Thomas Pogge Has 'Done Damage' To Yale Philosophy Department, Colleague Says

More professors are vowing to not work with the well-known philosophy professor in light of recent allegations of sexual harassment.
Thomas Pogge was accused of sexual harassment at Yale in 2010 and when he was a professor at Columbia University in the 1990s
Thomas Pogge was accused of sexual harassment at Yale in 2010 and when he was a professor at Columbia University in the 1990s.

World-famous ethicist Thomas Pogge has crossed the line and violated professional standards, the former chair of the Yale University philosophy department said. 

"It's pretty clear that he's engaged in some pattern of behavior -- the precise contours of which remain contested -- but they nevertheless strike me as inappropriate and need to be condemned by the profession," Shelly Kagan, a philosophy professor at Yale, told The Huffington Post in a new interview.

Pogge was accused of sexual harassment at Yale in 2010 and when he was a professor at Columbia University in the 1990s. The allegations were first reported last month, and he is additionally accused of several instances of behaving inappropriately toward young graduate students. Pogge has denied any wrongdoing. 

Kagan, was previously served as an acting chair of Yale's philosophy department, was one of 169 philosophers who signed an open letter last week denouncing Pogge's conduct with students and calling on the academic community to respond, regardless of whatever action Yale may take. A majority of Pogge's colleagues in the Yale philosophy department put their name on it, and the total number of academics signing the letter now tops 1,000.

"There's no question he's done damage in my department," Kagan said. "I'm confident that's why so many of my colleagues signed the initial letter."

Kagan said he's particularly worried about the allegation that Pogge wrote letters of recommendation for people "for whom he had little or no academic contact, perhaps as part of maintaining or initiating a sexual relationship."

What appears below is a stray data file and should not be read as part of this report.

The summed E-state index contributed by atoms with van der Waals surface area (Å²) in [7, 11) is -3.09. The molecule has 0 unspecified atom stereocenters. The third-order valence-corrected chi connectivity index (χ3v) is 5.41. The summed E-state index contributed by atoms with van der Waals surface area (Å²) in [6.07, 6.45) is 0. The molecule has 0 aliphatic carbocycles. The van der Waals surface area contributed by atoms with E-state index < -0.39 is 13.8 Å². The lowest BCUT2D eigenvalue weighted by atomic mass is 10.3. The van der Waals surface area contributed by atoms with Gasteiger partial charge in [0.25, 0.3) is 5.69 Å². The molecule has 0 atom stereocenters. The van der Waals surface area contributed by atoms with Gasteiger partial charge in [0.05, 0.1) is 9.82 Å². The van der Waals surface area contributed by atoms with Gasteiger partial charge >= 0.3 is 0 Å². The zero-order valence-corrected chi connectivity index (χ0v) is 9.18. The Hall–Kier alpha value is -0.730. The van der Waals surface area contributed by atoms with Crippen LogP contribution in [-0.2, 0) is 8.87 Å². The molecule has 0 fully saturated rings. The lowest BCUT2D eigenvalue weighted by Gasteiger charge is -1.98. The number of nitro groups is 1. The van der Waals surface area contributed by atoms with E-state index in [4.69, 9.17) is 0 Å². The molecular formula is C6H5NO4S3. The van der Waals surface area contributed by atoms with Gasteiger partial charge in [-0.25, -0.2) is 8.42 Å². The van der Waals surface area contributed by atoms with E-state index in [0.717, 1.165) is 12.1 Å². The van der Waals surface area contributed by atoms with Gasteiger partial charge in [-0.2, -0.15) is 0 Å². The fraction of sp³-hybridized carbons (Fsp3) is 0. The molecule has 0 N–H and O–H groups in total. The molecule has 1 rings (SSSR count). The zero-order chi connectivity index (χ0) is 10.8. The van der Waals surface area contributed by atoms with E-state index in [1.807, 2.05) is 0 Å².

"And that means it calls into question the value of letters he has written or might yet write for undergraduates or graduate students in our own department, which then harms the reputation of our students, and makes it difficult or impossible (or less attractive) for our students to work with him," Kagan said in a follow up email elaborating on this point. "All of which makes it less useful (or worse) to have him as a colleague. Now much of this sort of damage gets done regardless of whether these charges against Thomas are true: it suffices that there is a pattern of behavior that makes them credible."

Meanwhile, several prominent philosophers have declared they do not want to be involved with him anymore. 

French social scientist Dan Sperber declined an invitation to take part in a conference that Pogge is helping organize for spring 2017. In his response to the invitation from an Italian academic, Sperber called Pogge's involvement in the conference "just sick."

"Professor Pogge should not, until he has cleared his name (if he can), even think of organising an academic conference: asking people to participate to a conference of which he is a co-organizer is tantamount to asking them to pretend that Prof. Pogge's moral authority is not at issue, that, for instance, the academic benefit conferred by such an invitation couldn't be used by him as what he might consider an aid to seduction and what might be better described as a tool of sexual harassment," Sperber wrote in his emailed reply, according to a copy shared with HuffPost. 

"To accept such an invitation is, in fact, to give him tacit support," Sperber continued. "When, moreover, the conference involved is intended to honor the legacy of a man of such moral integrity as Albert Hirschman, this is just sick."

(Hirschman was an economist who often focused on Latin America and helped Jewish refugees escape persecution.)

Melissa Williams, founding director of the Centre for Ethics at the University of Toronto, shared a copy of a letter she wrote to Pogge in which she admonished him for his "long train of abuses" and inappropriate behavior with young students. 

As long as "you continue to deny that your conduct has been seriously problematic," many colleagues will "have no choice but to refuse association with you," she wrote. 

An unscientific poll of 497 readers of Leiter Reports, a popular blog in the philosophy community, found about 30 percent said they either would not assign Pogge's work anymore over the allegations, or were unsure if they would. 


Tyler Kingkade is a national reporter, focusing on higher education and sexual violence, and is based in New York. You can reach him at, or find him on Twitter: @tylerkingkade.


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